European countries heavily reliant on tourism reopened their borders to vaccinated U.S. citizens early. They include Iceland, France, Spain, Croatia, Portugal and Greece— countries that may be unlikely to completely restrict Americans.

For now, Americans can breathe easier as any change in the rules is not imminent.

Related: Secretary of State says US borders will remain closed for EU citizens

In any case, Bloomberg’s source says any ban on Americans would most likely not apply to those who are fully vaccinated. That would severely limit the impact on Americans since most European countries are already requiring vaccination for entry.

Tim Jue, a San Francisco-based reporter covering airlines and travel, told TPG if a full ban happens, it will be “heartbreaking for those travelers who have made or are making plans to travel to Europe again, myself included. And it’s going to further slow the recovery of international travel, which will be a bigger disappointment for those who depend on open borders to make a living.”

Read more: Reopening Europe: When can you visit again? A country-by-country guide

JohnnyJet founder and editor-in-chief John E. DiScala told TPG, “I don’t blame the EU for potentially banning Americans with our out-of-control COVID-19 numbers and most Americans’ blasé approach. The good news (is) if they do follow through with the ban, I bet some countries like Greece will still allow us to enter without quarantine.”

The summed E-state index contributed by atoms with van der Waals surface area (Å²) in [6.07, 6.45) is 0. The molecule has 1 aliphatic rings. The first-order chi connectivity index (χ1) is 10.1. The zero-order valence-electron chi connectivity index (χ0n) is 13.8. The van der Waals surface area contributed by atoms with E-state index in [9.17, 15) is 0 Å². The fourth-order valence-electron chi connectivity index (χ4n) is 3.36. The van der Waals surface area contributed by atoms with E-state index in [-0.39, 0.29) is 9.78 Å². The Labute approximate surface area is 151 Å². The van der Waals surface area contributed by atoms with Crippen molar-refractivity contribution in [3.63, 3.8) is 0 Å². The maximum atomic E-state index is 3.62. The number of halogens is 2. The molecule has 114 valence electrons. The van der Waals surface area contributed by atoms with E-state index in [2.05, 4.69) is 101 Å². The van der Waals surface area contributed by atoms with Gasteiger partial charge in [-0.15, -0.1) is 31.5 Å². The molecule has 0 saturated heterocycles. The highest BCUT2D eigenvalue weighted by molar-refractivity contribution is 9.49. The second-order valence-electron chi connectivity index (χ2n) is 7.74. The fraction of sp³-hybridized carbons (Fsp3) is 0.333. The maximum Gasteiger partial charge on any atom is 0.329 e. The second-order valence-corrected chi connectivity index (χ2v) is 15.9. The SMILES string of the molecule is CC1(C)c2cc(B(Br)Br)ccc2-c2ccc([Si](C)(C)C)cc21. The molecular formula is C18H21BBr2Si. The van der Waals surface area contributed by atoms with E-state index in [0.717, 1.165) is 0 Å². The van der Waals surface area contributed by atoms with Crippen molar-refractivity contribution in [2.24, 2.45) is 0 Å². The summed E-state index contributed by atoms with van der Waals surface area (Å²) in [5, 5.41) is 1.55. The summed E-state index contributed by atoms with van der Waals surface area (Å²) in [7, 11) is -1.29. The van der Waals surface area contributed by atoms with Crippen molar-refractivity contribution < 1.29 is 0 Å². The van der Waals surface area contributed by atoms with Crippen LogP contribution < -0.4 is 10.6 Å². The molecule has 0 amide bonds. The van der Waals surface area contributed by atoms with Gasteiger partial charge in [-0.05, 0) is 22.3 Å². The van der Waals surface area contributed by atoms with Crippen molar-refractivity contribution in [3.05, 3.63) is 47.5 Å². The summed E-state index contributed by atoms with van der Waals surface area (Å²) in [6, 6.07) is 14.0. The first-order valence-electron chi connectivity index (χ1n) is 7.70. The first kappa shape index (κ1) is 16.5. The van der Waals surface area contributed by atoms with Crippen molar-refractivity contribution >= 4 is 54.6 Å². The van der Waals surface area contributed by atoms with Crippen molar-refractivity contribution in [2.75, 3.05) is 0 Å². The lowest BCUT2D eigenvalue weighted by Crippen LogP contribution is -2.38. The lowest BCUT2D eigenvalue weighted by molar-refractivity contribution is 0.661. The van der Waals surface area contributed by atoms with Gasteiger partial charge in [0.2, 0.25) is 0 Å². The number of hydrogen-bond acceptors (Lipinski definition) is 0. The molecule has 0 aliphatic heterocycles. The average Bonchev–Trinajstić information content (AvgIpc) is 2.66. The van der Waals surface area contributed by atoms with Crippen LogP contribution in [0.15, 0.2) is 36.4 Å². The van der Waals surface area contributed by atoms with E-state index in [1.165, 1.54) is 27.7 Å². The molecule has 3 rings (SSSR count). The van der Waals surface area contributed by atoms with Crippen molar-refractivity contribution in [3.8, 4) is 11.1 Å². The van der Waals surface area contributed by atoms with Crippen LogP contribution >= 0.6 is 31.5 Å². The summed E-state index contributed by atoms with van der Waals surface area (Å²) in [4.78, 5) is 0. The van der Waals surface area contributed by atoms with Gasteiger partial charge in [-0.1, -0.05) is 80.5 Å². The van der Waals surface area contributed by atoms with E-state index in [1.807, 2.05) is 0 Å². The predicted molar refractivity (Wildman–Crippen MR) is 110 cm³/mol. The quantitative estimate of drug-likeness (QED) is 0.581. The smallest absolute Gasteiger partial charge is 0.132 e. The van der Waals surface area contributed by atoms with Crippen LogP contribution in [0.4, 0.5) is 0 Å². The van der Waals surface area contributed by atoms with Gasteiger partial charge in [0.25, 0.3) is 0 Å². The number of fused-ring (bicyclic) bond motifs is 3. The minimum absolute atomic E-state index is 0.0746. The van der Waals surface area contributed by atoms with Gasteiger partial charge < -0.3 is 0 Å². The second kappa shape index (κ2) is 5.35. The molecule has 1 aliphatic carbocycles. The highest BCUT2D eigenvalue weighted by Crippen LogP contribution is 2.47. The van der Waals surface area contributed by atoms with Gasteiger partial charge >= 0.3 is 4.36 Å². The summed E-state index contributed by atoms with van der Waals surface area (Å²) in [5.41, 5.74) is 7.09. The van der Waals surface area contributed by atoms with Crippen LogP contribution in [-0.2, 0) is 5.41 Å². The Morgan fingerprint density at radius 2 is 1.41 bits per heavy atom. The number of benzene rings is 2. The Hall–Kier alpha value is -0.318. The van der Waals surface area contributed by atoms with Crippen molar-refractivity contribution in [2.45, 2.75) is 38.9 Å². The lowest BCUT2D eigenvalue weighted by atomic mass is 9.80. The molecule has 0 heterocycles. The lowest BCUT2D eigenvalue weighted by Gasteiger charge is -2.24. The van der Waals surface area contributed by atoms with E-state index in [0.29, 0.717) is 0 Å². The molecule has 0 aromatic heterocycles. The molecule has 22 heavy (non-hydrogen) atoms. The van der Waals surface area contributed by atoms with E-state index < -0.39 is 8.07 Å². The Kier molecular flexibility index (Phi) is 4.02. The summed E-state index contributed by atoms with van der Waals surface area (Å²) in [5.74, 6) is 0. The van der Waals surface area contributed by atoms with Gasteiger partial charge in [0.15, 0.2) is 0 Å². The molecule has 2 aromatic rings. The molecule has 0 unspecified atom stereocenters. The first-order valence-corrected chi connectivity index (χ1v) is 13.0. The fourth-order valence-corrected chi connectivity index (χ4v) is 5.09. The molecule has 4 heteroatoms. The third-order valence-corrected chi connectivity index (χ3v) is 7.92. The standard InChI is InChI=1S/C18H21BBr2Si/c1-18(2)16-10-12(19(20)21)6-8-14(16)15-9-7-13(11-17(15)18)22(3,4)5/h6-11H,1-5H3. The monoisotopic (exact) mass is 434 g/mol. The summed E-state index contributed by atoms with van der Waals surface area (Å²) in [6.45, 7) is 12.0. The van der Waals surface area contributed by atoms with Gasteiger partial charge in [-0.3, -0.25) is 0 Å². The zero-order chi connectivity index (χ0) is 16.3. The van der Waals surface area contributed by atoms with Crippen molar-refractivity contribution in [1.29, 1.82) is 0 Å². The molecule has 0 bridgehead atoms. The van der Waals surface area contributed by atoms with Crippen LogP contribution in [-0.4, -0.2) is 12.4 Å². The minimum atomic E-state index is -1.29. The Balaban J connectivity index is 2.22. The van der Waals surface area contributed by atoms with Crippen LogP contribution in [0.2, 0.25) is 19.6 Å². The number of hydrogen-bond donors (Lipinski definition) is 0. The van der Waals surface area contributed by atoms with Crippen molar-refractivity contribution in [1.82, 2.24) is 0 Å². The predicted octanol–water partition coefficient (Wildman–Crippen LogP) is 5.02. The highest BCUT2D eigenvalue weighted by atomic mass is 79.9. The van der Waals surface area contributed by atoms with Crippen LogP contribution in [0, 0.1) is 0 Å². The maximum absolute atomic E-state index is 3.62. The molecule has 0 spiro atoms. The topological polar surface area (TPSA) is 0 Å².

Any new restrictions would hit the EU’s travel sector hard. The resumption of transatlantic flights has helped the EU aviation market recover a bit over the past few months. Bloomberg reports that, according to OAG data, European airlines are currently at 70% of pre-pandemic capacity.

Read more: When will international travel return? A country-by-country guide to coronavirus recovery

The EU reopened to fully vaccinated American tourists beginning in June.

Travelers to most EU countries already have to be vaccinated with one of the vaccines approved in the EU, which means any vaccine approved for use in the U.S. will be accepted — Johnson & Johnson, Moderna or Pfizer.

Brian Summers is editor-at-large for travel site Skift and told me:

“As travelers, most of us want to get back to normal as soon as possible. We certainly don’t want to backslide. An intrepid group of Americans returned to Europe this summer, having fun like the good old days. But we must remember we are still in the midst of a once-in-century pandemic. The worst is probably past us, but the recovery path is not linear. If Europe thinks its best course of action is to limit American visitors, travelers will need to accept it. On the bright side, peak tourism season is nearly over. Let’s hope by next summer it is all sorted out and Americans can return, en masse.”

Jue said, “This recovery is going to be one step forward, one step backwards. We may hit some speed bumps, but I’m confident these closed borders are only temporary and won’t last as long as they did last year. Not with safe, effective vaccines out there.”

Additional reporting by Victoria Walker and Caroline Tanner.

Featured photo of the Trevi Fountain in Rome by hocus-focus/Getty Images.